Elevate Your Foxtrot
by John & Mary
In our corner of the Dance World,
Dancing is done for fun and pleasure, and it can be even more
enjoyable when steps are executed properly, which in turn adds
elegance and comfort to our dancing. Proper use of legs, ankles,
feet, and foot alignment are important in executing the figures
Body Posture -- Correct
posture is important for balance and comfortable dancing. The body
should be held erect without either partner leaning towards the other
while maintaining a light contact in the diaphragm area. Think in
terms of an imaginary fence line between the man's and the lady's
upper body, about chest height. The man should not go over the fence
into the lady's space, nor should the lady intrude into the man's
Man -- Should think thin --
left, long neck, free from tension, relaxed shoulders, passive chest
feel, shoulder blades drawn comfortably down and giving a flat back,
and a broad line to the elbows -- never a pinched look. Feel a
stretched spine at the lower back. Flat front, no hip tilt, but feel
the hips hanging under the neck in a vertical alignment. Arms
elevated without shoulder rise. Light feeling at the elbows, hands
and wrists free from tension, yet toned.
The man's left arm should slope
slightly and extend out comfortably with his left hand held at the
lady's eye level. The right arm should slope slightly and extend out
with the man's right hand placed on the lower part of the lady's left
shoulder blade. The wrist should be in contact with the lady's left
underarm with light pressure.
Lady -- Has two basic
for lightness and balance. The lateral curve and a backward curve.
The lateral curve may be changed, but the backward curve never gets
less, but may be enlarged. The whole poise must result from stretch.
Chest lift is most important to style and lightness -- an upward
expression -- long neck -- bosom up. RULE -- both curves must always
The lady's right arm should slope
slightly downwards from the shoulder to the elbow and then upwards
from the elbow to meet the man's hand with her four fingers placed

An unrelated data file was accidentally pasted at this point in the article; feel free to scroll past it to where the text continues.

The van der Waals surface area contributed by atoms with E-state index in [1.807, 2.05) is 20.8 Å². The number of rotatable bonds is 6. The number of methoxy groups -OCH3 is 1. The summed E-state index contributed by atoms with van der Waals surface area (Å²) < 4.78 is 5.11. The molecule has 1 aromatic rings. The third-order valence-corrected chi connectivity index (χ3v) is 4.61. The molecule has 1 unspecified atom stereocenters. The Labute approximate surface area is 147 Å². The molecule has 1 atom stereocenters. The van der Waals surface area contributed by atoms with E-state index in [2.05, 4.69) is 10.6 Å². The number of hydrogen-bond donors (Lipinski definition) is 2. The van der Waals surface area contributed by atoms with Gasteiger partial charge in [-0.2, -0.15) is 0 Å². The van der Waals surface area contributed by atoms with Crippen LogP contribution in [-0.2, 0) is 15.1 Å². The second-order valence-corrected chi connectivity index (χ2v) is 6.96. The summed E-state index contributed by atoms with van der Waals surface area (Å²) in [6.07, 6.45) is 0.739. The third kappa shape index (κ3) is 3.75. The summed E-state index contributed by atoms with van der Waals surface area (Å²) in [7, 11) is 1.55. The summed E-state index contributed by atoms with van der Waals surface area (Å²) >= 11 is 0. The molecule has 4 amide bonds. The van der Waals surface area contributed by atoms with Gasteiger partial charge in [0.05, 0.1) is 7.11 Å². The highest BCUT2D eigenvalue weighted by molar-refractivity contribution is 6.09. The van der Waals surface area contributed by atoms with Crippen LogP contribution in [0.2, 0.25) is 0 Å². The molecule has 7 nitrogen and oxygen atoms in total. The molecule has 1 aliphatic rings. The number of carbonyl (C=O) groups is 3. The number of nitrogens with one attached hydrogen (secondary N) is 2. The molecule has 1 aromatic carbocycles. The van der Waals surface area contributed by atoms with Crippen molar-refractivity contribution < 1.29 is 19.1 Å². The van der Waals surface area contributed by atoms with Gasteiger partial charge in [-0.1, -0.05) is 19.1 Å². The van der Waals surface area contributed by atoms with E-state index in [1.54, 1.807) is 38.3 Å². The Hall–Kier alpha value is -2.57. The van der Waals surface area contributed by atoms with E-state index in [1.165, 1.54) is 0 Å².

between the man's thumb and forefinger. The man will then close his
fingers gently over the lady's fingers with the thumbs upright and
placed against each other.
The lady's left arm should rest
on the man's right arm and must not bear downwards. The left hand,
with thumb and wrist parallel to the man's arm, should be placed on
the man's right arm between the elbow and the shoulder depending upon
the lady's and man's height. The lady can think in terms of placing
her left arm lightly on a high bar.
Weight -- There are four
-- head, shoulders, rib cage, and hips -- which should be aligned on
a vertical center. The body should not be rigid and should rotate
around the vertical center. The man and lady should center their
bodies toward each other with a slight turn to the right through the
legs. Both the man and lady should have balance over their standing
feet. The hips must never be displaced forward or behind. No twists
must occur between the shoulders and the hips. Think of the body as a
flat board. When turning, the whole body turns in its entirety.
Arms -- The arms are an
extension of the body. They should move with the body with a
sympathetic reaction in any movement, as opposed to a stiff, fixed,
wooden type of hold. Do not drop the arms or move them independently
when in closed position.
Foot Alignment -- When
in closed position, there are four tracks for the feet to travel on.